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2019 Best cars for teens


Teen boy buying a carThe best cars for teen drivers, naturally, should also be the safest cars for teen drivers, since protecitng your teen driver is your first priority. You'll also want a car that is both affordable and reliable.We are here to help.

Carinsurance.com has compiled a list of the best cars for teenagers that should make your job a bit easier. These cars will all serve as a great first car for a teen without breaking the family budget. Here are our requirements:

  • They cost less than $15,000 with two exceptions
  • They are rated as an Insurance Institute for Highway Safety (IIHS) Top Safety Pick
  • They keep fuel costs low with an EPA rating of at least 20-mpg combined.
  • They score better than average when it comes to annual repair visits according to TrueDelta.com

Safest cars for teens

Since safety is a huge factor for teen drivers, in addition to earning a "Top Safety Pick" designation from the IIHS, all of our vehicles are at least a 2014 which means they come with electronic stability control (ESC). ESC was required as standard equipment on vehicles starting in 2012.

ESC helps drivers regain control of a vehicle during a slide and can be a real lifesaver. According to Anne McCartt, senior vice president for research at the IIHS, ESC is a must. "Parents should never consider any vehicle that doesn't have electronic stability control," she said.

Here are the used cars that made the grade, along with their average cost according to Edmunds, and the annual policy cost (best and worst) for an 18-year-old who is buying their own insurance coverage:

Best used cars for teens

Make and ModelCost of CarMPGReliability*Lowest QuoteHighest
2014 Honda Civic LX$12,998344$6,420$12,384
2014 GMC Terrain 4 Cyl$13,5672629$5,508$10,752
2014 Honda Accord LX$14,847297$5,784$11,941
2015 Toyota Camry LE$11,000289$5,844$11,664
2015 Toyota Prius$15,995506$5,688$12,048
2014 Subaru Legacy 2.5i$13,9572719$5,808$8,016
2015 Chrysler 200$12,9502742$5,904$11,604
2015 VW Jetta$13,0002718$6,060$10,524
2014 Ford Fusion$10,9992722$5,748$11,892
2016 Hyundai Tucson SE$17,6002646$5,940$10,608
2014 Mazda 6SE$12,500299$6,804$8,892

*Fewer visits is better.

Choosing the best car for teens: Safety first, then price

What your teen is looking for in a car and what you want them driving are often two different things.

Boring is the way to go, according to Penny Gusner, consumer analyst with CarInsurance.com. "Parents need to look for a boring, used car with lots of safety features. You want a car that the teen isn't going to drive beyond their skills. Sedans are popular choices for novice drivers." The recommended vehicles range from a smaller car, like the Honda Civic, all the way up to the Hyundai Tuscan SUV.

After safety, most parents are looking for affordability. Unfortunately, all of our vehicles broke the $10,000 barrier with the cheapest vehicle coming in at $10,999. The rest fell within our $15,000 budget with the Prius (the only hybrid on the list) pushing the envelope a bit at $15,995.

The most expensive vehicle on the list busted our budget by $2,600 but we wanted to include a 2016 model. Depending on what version of the Tucson you end up buying it could be loaded with safety features that not only keep your child safe but could also result in a big insurance discounts.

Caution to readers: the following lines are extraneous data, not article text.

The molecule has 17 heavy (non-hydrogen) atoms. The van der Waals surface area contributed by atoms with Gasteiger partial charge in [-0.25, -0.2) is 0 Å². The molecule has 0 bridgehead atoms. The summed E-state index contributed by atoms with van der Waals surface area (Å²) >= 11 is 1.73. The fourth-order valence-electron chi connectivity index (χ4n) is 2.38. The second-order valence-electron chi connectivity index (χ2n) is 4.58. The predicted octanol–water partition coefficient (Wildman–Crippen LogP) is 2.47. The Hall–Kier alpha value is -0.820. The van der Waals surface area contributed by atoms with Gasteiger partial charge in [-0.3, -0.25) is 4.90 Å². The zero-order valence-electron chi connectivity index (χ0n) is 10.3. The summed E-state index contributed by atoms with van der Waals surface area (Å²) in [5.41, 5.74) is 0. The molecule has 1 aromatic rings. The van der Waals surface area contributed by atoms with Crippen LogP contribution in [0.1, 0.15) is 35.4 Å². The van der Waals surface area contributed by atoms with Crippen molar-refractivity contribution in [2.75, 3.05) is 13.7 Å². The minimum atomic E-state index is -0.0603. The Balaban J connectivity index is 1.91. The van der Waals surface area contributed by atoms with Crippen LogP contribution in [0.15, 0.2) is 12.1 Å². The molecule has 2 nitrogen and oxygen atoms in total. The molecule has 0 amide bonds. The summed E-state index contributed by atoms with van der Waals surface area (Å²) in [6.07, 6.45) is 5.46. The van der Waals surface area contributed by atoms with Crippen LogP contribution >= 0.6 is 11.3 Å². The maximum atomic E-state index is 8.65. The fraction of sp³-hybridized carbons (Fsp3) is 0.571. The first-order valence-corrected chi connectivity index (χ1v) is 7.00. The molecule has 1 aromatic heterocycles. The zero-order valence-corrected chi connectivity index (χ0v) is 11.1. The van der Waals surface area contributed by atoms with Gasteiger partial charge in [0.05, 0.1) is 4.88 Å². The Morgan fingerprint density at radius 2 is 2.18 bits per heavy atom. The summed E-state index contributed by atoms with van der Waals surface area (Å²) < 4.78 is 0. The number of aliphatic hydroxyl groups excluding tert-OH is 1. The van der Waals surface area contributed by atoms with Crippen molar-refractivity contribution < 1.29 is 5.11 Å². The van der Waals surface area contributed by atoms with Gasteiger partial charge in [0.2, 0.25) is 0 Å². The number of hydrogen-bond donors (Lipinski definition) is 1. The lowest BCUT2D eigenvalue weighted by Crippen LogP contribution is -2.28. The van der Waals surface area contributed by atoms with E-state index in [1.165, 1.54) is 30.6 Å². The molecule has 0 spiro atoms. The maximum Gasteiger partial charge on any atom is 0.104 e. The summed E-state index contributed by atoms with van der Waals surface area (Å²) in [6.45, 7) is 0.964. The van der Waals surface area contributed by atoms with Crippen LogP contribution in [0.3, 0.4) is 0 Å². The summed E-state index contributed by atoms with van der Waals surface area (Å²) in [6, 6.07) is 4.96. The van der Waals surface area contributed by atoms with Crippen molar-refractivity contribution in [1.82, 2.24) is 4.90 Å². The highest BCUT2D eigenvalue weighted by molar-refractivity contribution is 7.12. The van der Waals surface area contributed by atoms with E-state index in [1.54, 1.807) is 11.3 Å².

Tucson Sport and Limited models come with blind spot monitoring, lane change assist, and rear cross traffic alert. If you bump up to a used Tucson Limited expect lane departure warning, rear parking sensors, forward collision warning, automatic emergency braking, and adaptive headlights.

McCartt likes the bigger cars for teen drivers. "When thinking about safety, parents may focus on features like the number of airbags, but a key part of crash protection is a vehicle's size and weight. Bigger, heavier vehicles are more protective in crashes than smaller, lighter ones," explains McCartt.

Whatever car you choose, make sure your teenager feels comfortable behind the wheel of the car they will be driving, advises Carl Anthony, Managing Editor of Automoblog.

Consider your surroundings as well. “As an example, if you live somewhere with rough winters and lots of snow, it is advantageous to place your teen driver in a vehicle with four-wheel drive. Many small SUVs and crossovers today have four-wheel or all-wheel drive as an option,” says Anthony. “Smaller versions of these vehicles will be easier for a young driver to maneuver and will be less expensive to purchase and maintain as well.”

Sports cars are an obvious no-no. Teen drivers don't need the horsepower. “I would not recommend putting your teenage driver in a sports, performance, or muscle car,” says Anthony.

Now it's time to look at one of the biggest cost factors, insuring your teen.

Teen drivers: Car insurance rates for four scenarios

While you certainly love your teen, there is a good chance your insurer will not. Car insurance for young drivers, whether you add them to your policy or they get their own, is always expensive. Teens bring stacks of risk to the table and insurance companies will charge you for that risk.

See our guides to average rates by state for every age:

Teens are lousy drivers when they first get behind the wheel and car accidents are the leading killer of teens. According to data from the Insurance Institute for Highway Safety (IIHS):

  • 16-year-olds have higher crash rates than drivers of any other age
  • 56 percent of teens said they talk on the phone while driving
  • 2,820 teenagers ages 13-19 died in motor vehicle crashes in 2016.
  • 53  percent of motor vehicle crash deaths among teenagers in 2016 occurred on Friday, Saturday or Sunday.

These depressing stats are a major reason for your impending premium increase. "Parents will normally see their car insurance bill double when adding a teen," says Gusner. "A premium increase of anywhere from 100 to 200 percent is common."

Let's look at the numbers and see just what a teen will do to your rates.

Meet the Smith family. Abby (the mom) is 40, has a spotless driving record and is the primary driver of a 2015 Toyota RAV 4 LE. Jack (the Dad) is a bit older at 45, also has a spotless driving record and cruises around town in a 2016 Honda Accord LX.

When we ran the numbers, the best full coverage quote we could find for Jack and Abby was $3,468 a year, while the most expensive premium clocked in at $3,840. While the difference between these two is only $372, this still illustrates the fact that insurers rate risk differently, and shopping your coverage on a regular basis is extremely important, in many cases the difference between quotes can be much larger.